by Guest Contributor Anna Gay
The fact that we live in a digital age of photography is quite obvious. It seems as though everyone from hobbyists to professional photographers are sporting the latest DSLR’s. While digital makes beautiful images accessible to many people, film is still alive and well, lingering quietly next to its digital counterpart.
I was introduced to photography at the height of the digital craze, so my first SLR was digital. About a year-and-a-half ago, however, a friend of mine was kind enough to give me her grandfather’s Minolta Autocord TLR. At first, I displayed it proudly on my shelf, but one day, I decided to shoot a roll of 120 film through it, just out of curiosity. Little did I know how much it would help improve my skills as a photographer. Here are a few of the reasons why you should either pick up a film camera and try it for the first time, or pull your dusty film camera out of the closet and put it to use once again.
- The most obvious difference between the two mediums is that with film, you do not have the “instant gratification” of digital. Since this is the case, you will find yourself spending more time composing your shot, and will also find yourself putting more conscious thought into framing, lighting, and overall mood. While you may very well put a lot of thought into these areas with your digital photos, I guarantee that, by shooting film, you compositions with digital will improve, because you will become even more aware of your surroundings.
- A lot of film cameras, especially the older TLR’s (twin lens reflex), do not have a built-in light meter. With many of the 35mm SLR’s, they do have a light meter, but you have to adjust your shutter speed and aperture until the camera tells you that your shot is properly exposed. Having a firm grasp on the principles of shutter speed and aperture will teach you to expose your digital photos just as you envision them. Sure, DSLR’s have Auto mode, but we all know that Auto will sometimes fail to capture a photo that is dreamily overexposed, or dark and moody. With film, you will come to understand how to set your shutter speed and aperture to get your images exactly how you like them, which can then be applied to your digital work, and will save you time in both your shoots and post-processing.
- One of the most popular styles of post-processing in digital photography at this point in time is the “vintage” processing. Isn’t it funny how so many of us with digital cameras are now trying to replicate the look of film? While it is nearly impossible to duplicate the look of film on a digital image, if you shoot film, you will begin to see patterns – film grain, cooler tones, warm skin tones, natural vignette, light leaks, etc – all of which can be added to a digital image to produce a film-like effect, making your post-processing style unique in its own way.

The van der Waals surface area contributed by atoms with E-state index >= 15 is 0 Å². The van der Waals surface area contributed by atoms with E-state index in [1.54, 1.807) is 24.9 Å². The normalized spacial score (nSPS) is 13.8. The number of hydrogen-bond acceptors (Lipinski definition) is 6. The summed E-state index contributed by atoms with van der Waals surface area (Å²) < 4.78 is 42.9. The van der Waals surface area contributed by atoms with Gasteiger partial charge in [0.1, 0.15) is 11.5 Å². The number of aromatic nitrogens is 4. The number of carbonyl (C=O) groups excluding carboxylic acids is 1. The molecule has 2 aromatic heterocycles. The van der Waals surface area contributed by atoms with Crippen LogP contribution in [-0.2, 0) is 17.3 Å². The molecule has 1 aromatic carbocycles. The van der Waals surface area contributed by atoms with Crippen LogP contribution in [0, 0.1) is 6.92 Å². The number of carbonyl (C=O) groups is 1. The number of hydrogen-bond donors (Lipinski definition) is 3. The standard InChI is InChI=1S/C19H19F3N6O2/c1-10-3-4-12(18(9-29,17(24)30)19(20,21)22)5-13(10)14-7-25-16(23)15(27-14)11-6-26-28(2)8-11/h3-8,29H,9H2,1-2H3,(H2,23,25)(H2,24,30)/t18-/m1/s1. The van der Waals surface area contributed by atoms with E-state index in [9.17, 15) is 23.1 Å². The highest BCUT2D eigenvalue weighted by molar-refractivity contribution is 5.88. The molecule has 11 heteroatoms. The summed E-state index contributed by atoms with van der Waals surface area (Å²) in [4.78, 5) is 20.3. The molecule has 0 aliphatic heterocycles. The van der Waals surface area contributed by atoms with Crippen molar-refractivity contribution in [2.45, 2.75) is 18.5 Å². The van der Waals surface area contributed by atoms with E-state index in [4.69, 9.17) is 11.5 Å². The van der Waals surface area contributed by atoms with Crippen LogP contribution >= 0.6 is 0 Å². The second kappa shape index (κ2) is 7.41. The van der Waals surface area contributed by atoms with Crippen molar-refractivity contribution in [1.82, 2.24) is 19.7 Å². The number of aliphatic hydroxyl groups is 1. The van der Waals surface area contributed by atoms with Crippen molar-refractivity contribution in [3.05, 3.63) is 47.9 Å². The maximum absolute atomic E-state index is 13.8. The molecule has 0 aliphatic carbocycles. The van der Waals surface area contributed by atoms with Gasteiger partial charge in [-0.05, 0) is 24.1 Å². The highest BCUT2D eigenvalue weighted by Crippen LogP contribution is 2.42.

- Film encourages you to experiment with different types of film, and different camera models. We photographers are curious by nature and love to experiment, but sometimes, we can get set in our ways when it comes to the gear we use. Film cameras have become increasingly affordable now that digital has taken over, so you can easily purchase a film camera (even an SLR and a couple of nice lenses!) for a reasonable price. eBay, and www.shopgoodwill.com are great places to shop. You will be amazed at how each camera will produce entirely unique photos, and also the different types of film will produce their own unique colors. For example, Fuji 35mm film has a completely different look than Kodak 35mm film.
This photo was taken on a Nikon FM10, which is a 35mm SLR. You can easily have your film developed at a 1 hour photo lab. If you prefer to shoot black and white, most drug store labs will not process it, however, you can purchase C-41 process black and white, which uses the same chemicals used to process color. So, with C-41 black and white, you can get your film developed anywhere that processes color!
Another really fun type of camera to experiment with this the Holga “toy” camera. Holgas are made to shoot either 35 or 120 film. Mine is 120, and I am lucky enough that my local drugstore processes 120, however, in most cases you will have to send your 120 film off to be processed.
Another fun way to experiment is through the classic Polaroid camera. This shot was taken on a Polaroid Sun 600, using film from a company called Impossible Project. Polaroid no longer makes film, but you can purchase film through Fujifilm (be careful, though – Fuji does not make film for all Polaroid cameras, so be sure to check compatibility), Impossible Project, and sometimes, if you are lucky, you can find expired film in thrift and antique stores. Don’t be fooled by the word “expired” – some of the most amazing Polaroid shots you see are taken on expired film.
Here are a few links to get your started:
1. Description of 35mm Film SLR’s (and a few notable cameras you may want to research).
Anna Gay is a portrait photographer based in Athens, GA and the author of the dPS ebook The Art of Self-Portraiture. She also designs actions and textures for Photoshop. When she is not shooting or writing, she enjoys spending time with her fiancee, and their two cats, Elphie and Fat Cat.